To finish out the series, I thought it would be helpful to do a post dedicated to questions that I’ve been asked and that I have asked other resume-writing experts. If someone has a question, someone else probably has the same one, so read on for answers to some lingering resume-related things you may have been wondering!
Does my resume need to fit on one page?
No, if you have enough content that you truly believe belongs on your resume. If you go over one page, though, make sure you can fill two full pages. Don’t just use half of a second page. Don’t go over two pages either, since nobody will read that much.
What about my side hustle? Should I include that?
It depends. I suggest including your side hustle on your resume if:
- Components of it relate directly to the jobs you are applying for. Ensure the content you include demonstrates skills that are relevant.
- It served as your primary or only source of income for a span of time. Maybe you lost your job during a pandemic and picked up more pizza delivery shifts.
Should I have multiple versions of my resume tailored to the jobs I apply for?
Again, it depends. Generally, I say no, don’t bother with that because applying for jobs is time-consuming enough. If you are applying for jobs that are way outside of your usual roles, then I think it makes sense if you are willing to put the time in. You absolutely do not need to change your resume for every single job you apply for though.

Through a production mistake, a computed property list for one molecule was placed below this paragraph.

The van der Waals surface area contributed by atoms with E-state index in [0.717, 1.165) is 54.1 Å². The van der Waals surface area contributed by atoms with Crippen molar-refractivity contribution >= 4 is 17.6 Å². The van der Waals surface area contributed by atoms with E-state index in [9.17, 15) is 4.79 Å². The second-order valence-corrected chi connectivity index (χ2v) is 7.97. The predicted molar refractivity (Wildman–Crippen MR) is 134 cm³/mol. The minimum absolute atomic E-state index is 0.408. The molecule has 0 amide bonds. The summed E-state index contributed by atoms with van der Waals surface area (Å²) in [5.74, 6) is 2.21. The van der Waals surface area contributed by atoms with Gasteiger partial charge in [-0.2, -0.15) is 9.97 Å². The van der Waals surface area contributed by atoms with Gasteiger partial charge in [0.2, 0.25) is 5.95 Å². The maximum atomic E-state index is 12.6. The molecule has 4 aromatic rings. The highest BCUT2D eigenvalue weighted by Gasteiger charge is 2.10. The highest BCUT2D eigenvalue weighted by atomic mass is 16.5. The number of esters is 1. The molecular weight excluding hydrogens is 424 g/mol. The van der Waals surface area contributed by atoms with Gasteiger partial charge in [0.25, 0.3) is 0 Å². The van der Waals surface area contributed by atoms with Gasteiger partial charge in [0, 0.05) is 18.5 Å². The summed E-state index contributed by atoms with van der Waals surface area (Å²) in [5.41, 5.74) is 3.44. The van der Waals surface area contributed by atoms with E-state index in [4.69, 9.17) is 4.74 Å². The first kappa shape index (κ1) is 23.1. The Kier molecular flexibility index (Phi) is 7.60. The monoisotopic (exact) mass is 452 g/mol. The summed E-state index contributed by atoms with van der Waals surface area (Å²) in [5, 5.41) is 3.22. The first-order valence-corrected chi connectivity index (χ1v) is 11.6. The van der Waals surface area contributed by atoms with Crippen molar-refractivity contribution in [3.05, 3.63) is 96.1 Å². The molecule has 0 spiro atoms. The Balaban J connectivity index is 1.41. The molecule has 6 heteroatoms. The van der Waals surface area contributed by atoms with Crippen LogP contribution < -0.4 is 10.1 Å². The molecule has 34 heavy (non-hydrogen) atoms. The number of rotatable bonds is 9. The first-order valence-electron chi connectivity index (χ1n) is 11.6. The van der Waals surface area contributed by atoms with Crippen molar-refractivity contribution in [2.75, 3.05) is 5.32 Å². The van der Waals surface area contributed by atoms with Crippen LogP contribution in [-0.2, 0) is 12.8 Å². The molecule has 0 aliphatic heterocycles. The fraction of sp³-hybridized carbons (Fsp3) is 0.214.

Do I really need a cover letter?
I personally feel pretty strongly on this topic, and my answer is a resounding, “NO”. If a company requires a cover letter, I won’t apply. My mindset is that I don’t want to work for a company that requires additional custom documentation, on top of a resume and an online application, that they may or may not read.
That said, cover letters can serve as a way to expand on your interest in a position or a company that a resume alone won’t convey. If I’m applying for my absolute #1 dream job, then I might write a cover letter.
You may have a more relaxed mentality toward cover letters, and that’s totally fine. Just know that I don’t think you need to write one for every single job you apply for.
I saw this super cool layout that goes against all of your rules. What gives?
You’ve likely come across a resume or two that is totally unique and packs a punch. If you want to go outside the box on a resume, then it has to be phenomenal. If it is, you’ll shine. If it is half-assed, too weird (look up the infamous “my little pony resume”), or not executed well, it’ll get tossed in the reject pile or worse, passed around the office for schadenfreude (and no, that won’t get you hired).
If you have questions that I didn’t cover, hit me with them in the comments!